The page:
Prepared by Powell Smith, Lexington County Extension Agent, and Nancy Doubrava, HGIC Horticulture Specialist, Clemson University. (New 06/99. Revised 04/03. Image added 01/09.)
Broccoli (Brassica oleracea, Italica Group) is a cool-season vegetable that prefers average temperatures of 65 to 75 F for best growth. Cole crops will "bolt" or produce a flower stalk if exposed to a prolonged cold period of 10 or more continuous days of temperatures between 35 and 50 F following a favorable growing period. The larger the plants are at the time of exposure to the cold period, the higher the incidence of bolting. However, sensitivity to bolting depends on the variety. When planted in the spring, broccoli must be planted early enough to ensure that it is harvested before temperatures become too hot.
Buy transplants locally or produce your own. Direct seeding is possible, especially for the fall crop. Transplants can be produced in about six to eight weeks for the spring and in about five to six weeks for the fall crop. When growing transplants in the spring, give them sufficient cold to harden off, but protect them from temperatures below freezing.
Broccoli should be planted in rows that are 3 feet apart. Space the plants 1 ½ to 2 feet apart in the row.
Soils that are well-suited for growing broccoli are fertile, well-drained and have a texture ranging from sandy loam to clay loam. Soil pH is very important. It should be between 5.8 and 6.5 for best growth. Have your garden soil tested several months prior to planting and adjust soil pH according to recommendations.
|Piedmont||Mar. 1-15||July 1-30|
|Central||Feb. 20-Mar. 10||July 20-Aug.15|
|Coastal||Feb. 15-Mar 1||Aug10-Sept.15|
Piedmont: Abbeville, Anderson, Cherokee, Chester, Edgefield, Fairfield, Greenville, Greenwood, Lancaster, Laurens, McCormick, Newberry, Oconee, Pickens, Saluda, Spartanburg, Union and York counties.
Central: Aiken, Allendale, Bamberg, Barnwell, Calhoun, Chesterfield, Clarendon, Darlington, Dillon, Florence, Kershaw, Lee, Lexington, Marion, Marlboro, Orangeburg, Richland and Sumter counties.
Coastal: Beaufort, Berkeley, Charleston, Colleton, Dorchester, Georgetown, Hampton, Horry, Jasper and Williamsburg counties.
A soil test is always the best method for determining the fertilization needs of the crop. Information on soil testing is available in the fact sheet HGIC 1652, Soil Testing.
Broccoli is a heavy feeder. If a soil test has not been taken, a general fertilizer recommendation would be to apply 5-10-10 at 3 pounds per 100 square feet before planting. Sidedress in about three to four weeks after transplanting when the plants have become established, with 33-0-0 at 1 pound per hundred feet of row or calcium nitrate at 2 pounds per 100 feet of row. Broccoli that has been direct seeded should receive this second fertilization when plants are at least 6 inches tall. More frequent sidedressings may be required as the growing season continues if the garden is sandy or leaching rains occur. Nitrogen is important for these crops to produce a high-quality product.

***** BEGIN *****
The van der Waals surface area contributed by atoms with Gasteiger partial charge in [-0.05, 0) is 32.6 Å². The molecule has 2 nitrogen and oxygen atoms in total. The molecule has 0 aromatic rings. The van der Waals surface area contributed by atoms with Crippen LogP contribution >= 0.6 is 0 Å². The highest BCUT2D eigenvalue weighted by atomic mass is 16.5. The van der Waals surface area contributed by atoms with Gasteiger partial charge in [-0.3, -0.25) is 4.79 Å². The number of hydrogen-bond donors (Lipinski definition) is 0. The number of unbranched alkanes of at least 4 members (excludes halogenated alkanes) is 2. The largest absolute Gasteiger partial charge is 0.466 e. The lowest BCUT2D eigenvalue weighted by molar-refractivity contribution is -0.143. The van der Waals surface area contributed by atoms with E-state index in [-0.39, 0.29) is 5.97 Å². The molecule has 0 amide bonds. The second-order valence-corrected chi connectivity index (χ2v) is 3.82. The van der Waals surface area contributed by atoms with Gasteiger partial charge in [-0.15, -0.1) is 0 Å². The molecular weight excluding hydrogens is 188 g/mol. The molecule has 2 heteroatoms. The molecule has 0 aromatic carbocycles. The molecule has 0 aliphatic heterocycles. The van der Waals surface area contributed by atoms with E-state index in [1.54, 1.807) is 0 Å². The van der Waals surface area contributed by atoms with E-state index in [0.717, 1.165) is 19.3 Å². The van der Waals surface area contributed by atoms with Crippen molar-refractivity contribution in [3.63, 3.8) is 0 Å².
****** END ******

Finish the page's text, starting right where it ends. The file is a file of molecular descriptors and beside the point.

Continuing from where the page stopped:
Water the garden to provide a uniform moisture supply to the crop. The garden should be watered in the morning so that the foliage is dry before nightfall. Water sufficiently to moisten the soil to a depth of at least 6 inches. Light sprinklings will encourage shallow rooting of the plants. The critical periods for moisture are stand establishment and crop maturation. It is important to have a constant uniform moisture supply to produce a high-quality crop and to have the spring crop mature before high summer temperatures.
Broccoli is ready to harvest 65 to 70 days after planting transplants. Harvest broccoli when the main head is 3 to 6 inches in diameter and the flower buds are still tightly closed. Cut the main stem about 6 inches below the top of the head. Some varieties produce many secondary florets in the axils of the stems after the main head has been harvested. Store in perforated plastic bags for up to a week in the refrigerator. Freeze any surplus.
Cole crops will bolt if exposed to a prolonged cold period following a favorable growing period, followed by warm conditions. This is a problem of spring-planted and overwintered crops. The larger the plants are at the time of exposure to the cold period, the higher the incidence of bolting. Lack of nitrogen or other nutrient stresses as well as competition from weeds, insects or diseases that slow vegetative growth can also promote flowering. Some varieties are more susceptible to bolting than are other varieties.
Bolting can be prevented by:
Hollow stem is the most common problem on broccoli. In hollow stem, the main stem is hollow but the inside of the stem is not decayed. This is caused by a combination of factors, including low soil pH. Proper spacing and the application of boron will help reduce the problem.
Another problem that can be serious is tip burn and internal browning. Good soil pH, proper watering and the correct balance between nitrogen and calcium will avoid these problems.
Insect problems include imported cabbageworm, cabbage loopers, diamondback moth larva, corn earworm and cabbage aphids. Flea beetles can severely damage small seedlings. It is important to control the insects before the heads start to develop.
Most diseases are not usually very serious on broccoli, except black rot. Other disease problems include downy mildew, bacterial head rot and soft rot.
More information about growing broccoli is available in HGIC 2202, Cabbage, Broccoli, & Other Cole Crop Diseases and HGIC 2203, Cabbage, Broccoli, & Other Cole Crop Insects.
Excerpted from Home Vegetable Gardening, EC 570, 2002.
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